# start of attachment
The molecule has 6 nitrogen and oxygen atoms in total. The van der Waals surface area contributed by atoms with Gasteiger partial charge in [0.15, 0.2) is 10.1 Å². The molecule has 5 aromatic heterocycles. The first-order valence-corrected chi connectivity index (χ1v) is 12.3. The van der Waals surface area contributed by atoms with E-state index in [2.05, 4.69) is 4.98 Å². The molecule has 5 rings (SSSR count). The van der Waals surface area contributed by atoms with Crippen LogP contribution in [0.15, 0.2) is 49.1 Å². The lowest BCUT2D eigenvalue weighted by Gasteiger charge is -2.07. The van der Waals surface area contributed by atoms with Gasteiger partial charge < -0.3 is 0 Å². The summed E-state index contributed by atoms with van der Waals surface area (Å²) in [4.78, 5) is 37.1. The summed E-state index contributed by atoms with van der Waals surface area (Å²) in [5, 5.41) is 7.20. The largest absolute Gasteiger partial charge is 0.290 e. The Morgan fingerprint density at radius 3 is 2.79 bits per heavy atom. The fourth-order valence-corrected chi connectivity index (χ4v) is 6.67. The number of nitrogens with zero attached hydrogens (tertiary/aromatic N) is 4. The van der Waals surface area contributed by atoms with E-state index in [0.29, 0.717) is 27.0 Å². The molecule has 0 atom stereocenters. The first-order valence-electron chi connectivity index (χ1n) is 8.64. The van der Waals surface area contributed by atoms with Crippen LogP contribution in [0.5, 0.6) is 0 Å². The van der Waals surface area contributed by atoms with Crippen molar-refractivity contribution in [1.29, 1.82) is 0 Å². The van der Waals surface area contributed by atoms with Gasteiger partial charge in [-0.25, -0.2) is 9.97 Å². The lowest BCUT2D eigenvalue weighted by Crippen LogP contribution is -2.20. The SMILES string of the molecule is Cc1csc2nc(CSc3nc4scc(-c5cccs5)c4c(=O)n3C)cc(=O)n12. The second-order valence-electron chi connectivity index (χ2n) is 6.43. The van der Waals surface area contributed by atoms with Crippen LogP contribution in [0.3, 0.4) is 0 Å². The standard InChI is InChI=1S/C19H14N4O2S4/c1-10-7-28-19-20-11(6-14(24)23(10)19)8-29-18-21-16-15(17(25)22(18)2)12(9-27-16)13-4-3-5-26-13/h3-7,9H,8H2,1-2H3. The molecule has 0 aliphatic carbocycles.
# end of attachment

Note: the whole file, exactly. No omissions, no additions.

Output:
The molecule has 6 nitrogen and oxygen atoms in total. The van der Waals surface area contributed by atoms with Gasteiger partial charge in [0.15, 0.2) is 10.1 Å². The molecule has 5 aromatic heterocycles. The first-order valence-corrected chi connectivity index (χ1v) is 12.3. The van der Waals surface area contributed by atoms with E-state index in [2.05, 4.69) is 4.98 Å². The molecule has 5 rings (SSSR count). The van der Waals surface area contributed by atoms with Crippen LogP contribution in [0.15, 0.2) is 49.1 Å². The lowest BCUT2D eigenvalue weighted by Gasteiger charge is -2.07. The van der Waals surface area contributed by atoms with Gasteiger partial charge < -0.3 is 0 Å². The summed E-state index contributed by atoms with van der Waals surface area (Å²) in [4.78, 5) is 37.1. The summed E-state index contributed by atoms with van der Waals surface area (Å²) in [5, 5.41) is 7.20. The largest absolute Gasteiger partial charge is 0.290 e. The Morgan fingerprint density at radius 3 is 2.79 bits per heavy atom. The fourth-order valence-corrected chi connectivity index (χ4v) is 6.67. The number of nitrogens with zero attached hydrogens (tertiary/aromatic N) is 4. The van der Waals surface area contributed by atoms with E-state index in [0.29, 0.717) is 27.0 Å². The molecule has 0 atom stereocenters. The first-order valence-electron chi connectivity index (χ1n) is 8.64. The van der Waals surface area contributed by atoms with Crippen LogP contribution in [0.5, 0.6) is 0 Å². The van der Waals surface area contributed by atoms with Crippen molar-refractivity contribution in [1.29, 1.82) is 0 Å². The van der Waals surface area contributed by atoms with Gasteiger partial charge in [-0.25, -0.2) is 9.97 Å². The lowest BCUT2D eigenvalue weighted by Crippen LogP contribution is -2.20. The SMILES string of the molecule is Cc1csc2nc(CSc3nc4scc(-c5cccs5)c4c(=O)n3C)cc(=O)n12. The second-order valence-electron chi connectivity index (χ2n) is 6.43. The van der Waals surface area contributed by atoms with Crippen LogP contribution in [0.3, 0.4) is 0 Å². The standard InChI is InChI=1S/C19H14N4O2S4/c1-10-7-28-19-20-11(6-14(24)23(10)19)8-29-18-21-16-15(17(25)22(18)2)12(9-27-16)13-4-3-5-26-13/h3-7,9H,8H2,1-2H3. The molecule has 0 aliphatic carbocycles.